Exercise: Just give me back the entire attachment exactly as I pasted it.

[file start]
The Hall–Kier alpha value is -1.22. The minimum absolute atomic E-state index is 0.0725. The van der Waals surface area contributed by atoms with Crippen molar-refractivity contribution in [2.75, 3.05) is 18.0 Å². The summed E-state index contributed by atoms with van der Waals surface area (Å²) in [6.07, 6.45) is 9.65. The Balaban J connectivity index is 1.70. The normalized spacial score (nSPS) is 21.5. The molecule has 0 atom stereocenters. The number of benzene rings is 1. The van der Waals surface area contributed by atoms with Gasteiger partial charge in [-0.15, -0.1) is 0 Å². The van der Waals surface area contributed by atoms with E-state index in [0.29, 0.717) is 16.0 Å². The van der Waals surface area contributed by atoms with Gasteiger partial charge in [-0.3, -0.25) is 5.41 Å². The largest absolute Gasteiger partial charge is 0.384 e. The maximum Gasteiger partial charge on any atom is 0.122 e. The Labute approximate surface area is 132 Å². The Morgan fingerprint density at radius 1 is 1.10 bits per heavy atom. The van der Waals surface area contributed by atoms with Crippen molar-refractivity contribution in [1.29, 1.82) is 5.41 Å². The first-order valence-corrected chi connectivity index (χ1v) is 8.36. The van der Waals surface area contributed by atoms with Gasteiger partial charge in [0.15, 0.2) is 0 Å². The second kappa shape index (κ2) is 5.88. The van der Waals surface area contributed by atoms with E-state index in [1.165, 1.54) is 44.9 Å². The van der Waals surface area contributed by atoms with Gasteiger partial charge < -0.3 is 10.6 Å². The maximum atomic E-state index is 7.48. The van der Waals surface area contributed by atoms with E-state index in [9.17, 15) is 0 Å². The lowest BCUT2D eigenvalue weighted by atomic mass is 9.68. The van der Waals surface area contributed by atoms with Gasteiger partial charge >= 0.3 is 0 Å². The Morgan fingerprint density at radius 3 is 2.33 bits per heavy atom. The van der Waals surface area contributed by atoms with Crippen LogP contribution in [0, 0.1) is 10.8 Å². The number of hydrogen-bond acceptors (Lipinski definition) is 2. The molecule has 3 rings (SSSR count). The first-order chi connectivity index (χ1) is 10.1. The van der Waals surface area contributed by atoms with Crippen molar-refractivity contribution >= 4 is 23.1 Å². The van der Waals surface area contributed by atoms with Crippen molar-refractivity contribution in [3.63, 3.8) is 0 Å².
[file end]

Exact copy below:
The Hall–Kier alpha value is -1.22. The minimum absolute atomic E-state index is 0.0725. The van der Waals surface area contributed by atoms with Crippen molar-refractivity contribution in [2.75, 3.05) is 18.0 Å². The summed E-state index contributed by atoms with van der Waals surface area (Å²) in [6.07, 6.45) is 9.65. The Balaban J connectivity index is 1.70. The normalized spacial score (nSPS) is 21.5. The molecule has 0 atom stereocenters. The number of benzene rings is 1. The van der Waals surface area contributed by atoms with Gasteiger partial charge in [-0.15, -0.1) is 0 Å². The van der Waals surface area contributed by atoms with E-state index in [0.29, 0.717) is 16.0 Å². The van der Waals surface area contributed by atoms with Gasteiger partial charge in [-0.3, -0.25) is 5.41 Å². The largest absolute Gasteiger partial charge is 0.384 e. The maximum Gasteiger partial charge on any atom is 0.122 e. The Labute approximate surface area is 132 Å². The Morgan fingerprint density at radius 1 is 1.10 bits per heavy atom. The van der Waals surface area contributed by atoms with Crippen molar-refractivity contribution in [1.29, 1.82) is 5.41 Å². The first-order valence-corrected chi connectivity index (χ1v) is 8.36. The van der Waals surface area contributed by atoms with Gasteiger partial charge in [0.15, 0.2) is 0 Å². The second kappa shape index (κ2) is 5.88. The van der Waals surface area contributed by atoms with E-state index in [1.165, 1.54) is 44.9 Å². The van der Waals surface area contributed by atoms with Gasteiger partial charge < -0.3 is 10.6 Å². The maximum atomic E-state index is 7.48. The van der Waals surface area contributed by atoms with E-state index in [9.17, 15) is 0 Å². The lowest BCUT2D eigenvalue weighted by atomic mass is 9.68. The van der Waals surface area contributed by atoms with Gasteiger partial charge >= 0.3 is 0 Å². The Morgan fingerprint density at radius 3 is 2.33 bits per heavy atom. The van der Waals surface area contributed by atoms with Crippen LogP contribution in [0, 0.1) is 10.8 Å². The number of hydrogen-bond acceptors (Lipinski definition) is 2. The molecule has 3 rings (SSSR count). The first-order chi connectivity index (χ1) is 10.1. The van der Waals surface area contributed by atoms with Crippen molar-refractivity contribution >= 4 is 23.1 Å². The van der Waals surface area contributed by atoms with Crippen molar-refractivity contribution in [3.63, 3.8) is 0 Å².